Monday, August 31, 2015

Not Too Much

Oh, all she does is talk about that boyfriend of hers. It's like she disappeared.
Now all she does is talk about her kids - doesn't she have anything else to say?

When women experience some major changes in their lives - such as getting in a relationship or having a baby - conversation changes.  And then the judging begins. Don't you know? You're not supposed to talk about being in a relationship or having kids. 

I was at a baby shower this weekend, trying desperately to not talk about my kids - it's a challenge I give myself from time to time, because as much as I act like I don't care what other people think of me, I didn't want to be that mom, the one whose thoughts, conversation, and entire life become consumed by motherhood. Honestly, without anecdotes of my son's shenanigans to share, I was a boring conversationalist.  I could only half-hardheartedly talk about my students, given that I've just met them, and talking about my mom's cancer diagnosis at a baby shower seemed pretty gauche. So...{{crickets}}.

Wandering around trying to quiet my daughter in her carrier, I listened in a few conversations.  The men's conversations seemed so easy. No one was trying to be or not be anything. They easily wove in and out of topics - their jobs, politics, gaming, sports, their cars, a little bit about potty training, back to gaming. The men didn't roll their eyes or ask the dads to please stop being such a dad.  They just talked.

It doesn't seem to work like that for women, and I don't get it.

I know that not every woman dreamed of being a mom from a young age, but I did.  Becoming a mom means that I have achieved one of my major life goals, and I'm not supposed to talk about it too much. I created life with my own body, and I'm not supposed to talk about it too much I spent 82 weeks growing two tiny humans. I'll spend a few years nursing. I spend 97.99% of my free non-work time with my kids. I'll spend the rest of my life worrying, and I'm not supposed to talk about it too much.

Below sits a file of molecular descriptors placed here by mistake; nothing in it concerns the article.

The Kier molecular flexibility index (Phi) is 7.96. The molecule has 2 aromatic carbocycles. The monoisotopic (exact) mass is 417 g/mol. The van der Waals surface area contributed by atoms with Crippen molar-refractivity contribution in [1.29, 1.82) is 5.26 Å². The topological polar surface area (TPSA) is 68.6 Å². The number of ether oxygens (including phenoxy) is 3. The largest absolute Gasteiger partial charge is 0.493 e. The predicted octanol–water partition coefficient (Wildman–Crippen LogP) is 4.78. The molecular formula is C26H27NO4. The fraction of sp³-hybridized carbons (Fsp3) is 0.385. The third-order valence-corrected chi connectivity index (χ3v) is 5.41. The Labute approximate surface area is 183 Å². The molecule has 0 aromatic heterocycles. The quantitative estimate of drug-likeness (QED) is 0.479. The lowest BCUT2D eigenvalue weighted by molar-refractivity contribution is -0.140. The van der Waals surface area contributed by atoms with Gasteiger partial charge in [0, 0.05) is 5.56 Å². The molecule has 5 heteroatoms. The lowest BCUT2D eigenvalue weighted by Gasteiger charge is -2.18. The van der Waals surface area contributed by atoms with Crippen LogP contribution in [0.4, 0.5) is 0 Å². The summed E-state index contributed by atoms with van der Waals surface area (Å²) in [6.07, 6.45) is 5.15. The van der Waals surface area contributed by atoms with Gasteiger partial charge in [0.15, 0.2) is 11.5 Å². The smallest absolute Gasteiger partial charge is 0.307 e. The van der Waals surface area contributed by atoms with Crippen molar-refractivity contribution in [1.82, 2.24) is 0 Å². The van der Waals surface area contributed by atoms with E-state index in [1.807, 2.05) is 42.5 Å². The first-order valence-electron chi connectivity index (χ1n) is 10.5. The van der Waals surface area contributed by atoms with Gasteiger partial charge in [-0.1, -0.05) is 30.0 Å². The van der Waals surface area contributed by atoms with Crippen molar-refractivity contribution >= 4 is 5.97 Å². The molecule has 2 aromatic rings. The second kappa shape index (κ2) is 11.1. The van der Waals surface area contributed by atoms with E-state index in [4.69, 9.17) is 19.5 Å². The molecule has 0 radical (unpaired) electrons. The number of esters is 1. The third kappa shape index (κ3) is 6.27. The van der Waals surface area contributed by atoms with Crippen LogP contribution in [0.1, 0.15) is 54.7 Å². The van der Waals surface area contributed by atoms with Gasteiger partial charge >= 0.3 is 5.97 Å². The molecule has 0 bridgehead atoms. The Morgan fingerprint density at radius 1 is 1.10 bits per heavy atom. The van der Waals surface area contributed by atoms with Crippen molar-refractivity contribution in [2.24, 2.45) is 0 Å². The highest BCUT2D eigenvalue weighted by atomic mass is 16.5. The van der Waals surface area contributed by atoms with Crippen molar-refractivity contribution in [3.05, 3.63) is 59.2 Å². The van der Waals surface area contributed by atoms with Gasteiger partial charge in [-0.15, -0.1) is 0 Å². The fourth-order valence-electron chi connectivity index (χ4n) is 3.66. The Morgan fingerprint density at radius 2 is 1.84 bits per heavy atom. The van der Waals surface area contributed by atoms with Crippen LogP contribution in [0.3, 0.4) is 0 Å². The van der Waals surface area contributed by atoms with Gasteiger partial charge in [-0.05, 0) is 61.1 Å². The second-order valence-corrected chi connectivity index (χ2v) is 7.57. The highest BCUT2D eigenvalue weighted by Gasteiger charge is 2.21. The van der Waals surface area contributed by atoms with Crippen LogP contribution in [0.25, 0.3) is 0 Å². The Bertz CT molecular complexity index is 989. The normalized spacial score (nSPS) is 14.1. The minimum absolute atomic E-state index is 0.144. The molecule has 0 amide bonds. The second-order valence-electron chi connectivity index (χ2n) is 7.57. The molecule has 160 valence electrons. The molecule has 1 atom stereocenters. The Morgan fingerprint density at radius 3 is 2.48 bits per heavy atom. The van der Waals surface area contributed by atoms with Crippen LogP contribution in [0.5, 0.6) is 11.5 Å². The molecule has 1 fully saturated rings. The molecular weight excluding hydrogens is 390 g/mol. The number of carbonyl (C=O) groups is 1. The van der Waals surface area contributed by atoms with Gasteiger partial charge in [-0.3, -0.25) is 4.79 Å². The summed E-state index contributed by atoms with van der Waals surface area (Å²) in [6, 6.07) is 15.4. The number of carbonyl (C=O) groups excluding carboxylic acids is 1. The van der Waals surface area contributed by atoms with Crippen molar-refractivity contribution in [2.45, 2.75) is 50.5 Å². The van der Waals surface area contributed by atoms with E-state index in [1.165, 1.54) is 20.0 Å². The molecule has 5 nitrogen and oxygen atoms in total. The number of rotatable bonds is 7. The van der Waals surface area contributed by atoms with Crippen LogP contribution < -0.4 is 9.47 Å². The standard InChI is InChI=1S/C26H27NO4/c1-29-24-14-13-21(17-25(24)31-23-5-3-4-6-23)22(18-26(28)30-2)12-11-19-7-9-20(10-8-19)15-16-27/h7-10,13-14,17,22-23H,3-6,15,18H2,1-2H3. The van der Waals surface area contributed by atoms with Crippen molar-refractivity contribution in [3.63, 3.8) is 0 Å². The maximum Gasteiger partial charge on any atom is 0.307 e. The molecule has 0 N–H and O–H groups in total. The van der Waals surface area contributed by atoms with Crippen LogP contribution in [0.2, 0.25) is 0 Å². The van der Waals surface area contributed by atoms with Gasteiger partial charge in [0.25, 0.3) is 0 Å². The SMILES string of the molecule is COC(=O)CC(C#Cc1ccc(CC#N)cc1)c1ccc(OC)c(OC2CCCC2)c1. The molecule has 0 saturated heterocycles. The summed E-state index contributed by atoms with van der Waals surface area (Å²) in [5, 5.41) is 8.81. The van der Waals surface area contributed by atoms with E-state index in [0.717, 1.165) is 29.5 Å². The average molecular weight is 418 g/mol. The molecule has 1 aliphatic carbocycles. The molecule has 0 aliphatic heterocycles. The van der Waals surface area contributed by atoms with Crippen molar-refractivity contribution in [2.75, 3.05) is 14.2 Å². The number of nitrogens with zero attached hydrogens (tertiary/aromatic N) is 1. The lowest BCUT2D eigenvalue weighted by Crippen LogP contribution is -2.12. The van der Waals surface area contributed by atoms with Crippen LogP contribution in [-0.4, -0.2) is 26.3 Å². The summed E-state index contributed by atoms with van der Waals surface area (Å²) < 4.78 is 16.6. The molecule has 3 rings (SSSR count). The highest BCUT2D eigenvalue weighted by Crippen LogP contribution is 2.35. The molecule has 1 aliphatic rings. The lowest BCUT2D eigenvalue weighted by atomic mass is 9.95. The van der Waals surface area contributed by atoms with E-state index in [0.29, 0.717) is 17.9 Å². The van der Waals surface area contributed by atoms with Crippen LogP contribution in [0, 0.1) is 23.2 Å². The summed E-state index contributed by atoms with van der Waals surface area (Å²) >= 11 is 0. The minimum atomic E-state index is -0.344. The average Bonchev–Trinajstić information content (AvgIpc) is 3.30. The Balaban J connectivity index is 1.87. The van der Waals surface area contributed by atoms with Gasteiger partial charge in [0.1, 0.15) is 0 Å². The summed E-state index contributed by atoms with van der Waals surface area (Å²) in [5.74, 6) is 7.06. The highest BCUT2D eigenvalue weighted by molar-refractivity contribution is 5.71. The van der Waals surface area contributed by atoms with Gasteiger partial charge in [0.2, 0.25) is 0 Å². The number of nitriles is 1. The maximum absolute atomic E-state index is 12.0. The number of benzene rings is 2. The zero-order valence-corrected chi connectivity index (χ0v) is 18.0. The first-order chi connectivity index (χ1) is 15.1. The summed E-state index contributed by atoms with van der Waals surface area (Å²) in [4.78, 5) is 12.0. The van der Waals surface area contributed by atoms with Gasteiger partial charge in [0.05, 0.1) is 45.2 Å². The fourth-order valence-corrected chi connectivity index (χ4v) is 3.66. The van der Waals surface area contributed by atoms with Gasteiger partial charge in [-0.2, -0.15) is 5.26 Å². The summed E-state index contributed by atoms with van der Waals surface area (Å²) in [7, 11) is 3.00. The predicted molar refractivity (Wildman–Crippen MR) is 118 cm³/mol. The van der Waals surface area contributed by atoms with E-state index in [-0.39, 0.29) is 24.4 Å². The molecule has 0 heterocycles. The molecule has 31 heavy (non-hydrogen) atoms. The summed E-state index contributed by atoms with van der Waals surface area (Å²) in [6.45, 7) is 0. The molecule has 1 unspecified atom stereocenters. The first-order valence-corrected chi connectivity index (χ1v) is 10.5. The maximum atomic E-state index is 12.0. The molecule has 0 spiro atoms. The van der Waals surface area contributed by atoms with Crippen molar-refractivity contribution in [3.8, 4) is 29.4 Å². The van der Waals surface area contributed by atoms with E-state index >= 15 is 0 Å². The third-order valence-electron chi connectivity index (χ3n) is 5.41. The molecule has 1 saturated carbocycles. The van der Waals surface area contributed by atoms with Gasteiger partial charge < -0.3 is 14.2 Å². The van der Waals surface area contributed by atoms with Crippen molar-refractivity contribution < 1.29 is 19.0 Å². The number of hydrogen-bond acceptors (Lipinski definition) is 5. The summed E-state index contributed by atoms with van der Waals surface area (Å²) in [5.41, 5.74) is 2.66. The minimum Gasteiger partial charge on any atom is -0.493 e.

Yes, I'm a lot of things.  I'm a teacher, photographer, runner, writer, daughter, wife, friend, but the most important title I carry is "Mommy."  My husband and I are each 100% responsible for the well-being of our children (there's no 50/50 here), but I'm not supposed to talk about it too much. He's praised for being such an involved dad (and yes, he's super hot when he's caring for our kids). When he talks about his kids, he's adorable or "such a great dad." When I talk about my kids, I'm reminded that I'm not "just a mom." 

Yeah, I know.

But being a mom is the most important part of my life.  These itty bitty creatures rely on me, and even when they're grown, being their mom will still be the most important part of my life.  When I am at work, I am simultaneously doing my job and thinking about them.  Is my son being kind? Is he going to get a time out at preschool today? Is my daughter eating? Is teething really going to kick into high gear this week?  How can I do my best to help them grow into functional members of society?

But I'm not supposed to talk about that too much.



2 comments:

  1. I love this. I am not a Mother, so not sure I can comment, but this is something that has always confused me. People always talk about how having babies is THE best thing that has ever happened to them, and how much it has changed them for the better. And then society makes them feel bad about bragging about that little 'life-changing' being. Crazy. I hope to be able to brag about it one day :)
    Meg x
    www.anchoringchange.com

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    Replies
    1. Thanks for "getting" it, even before you're a mom :).

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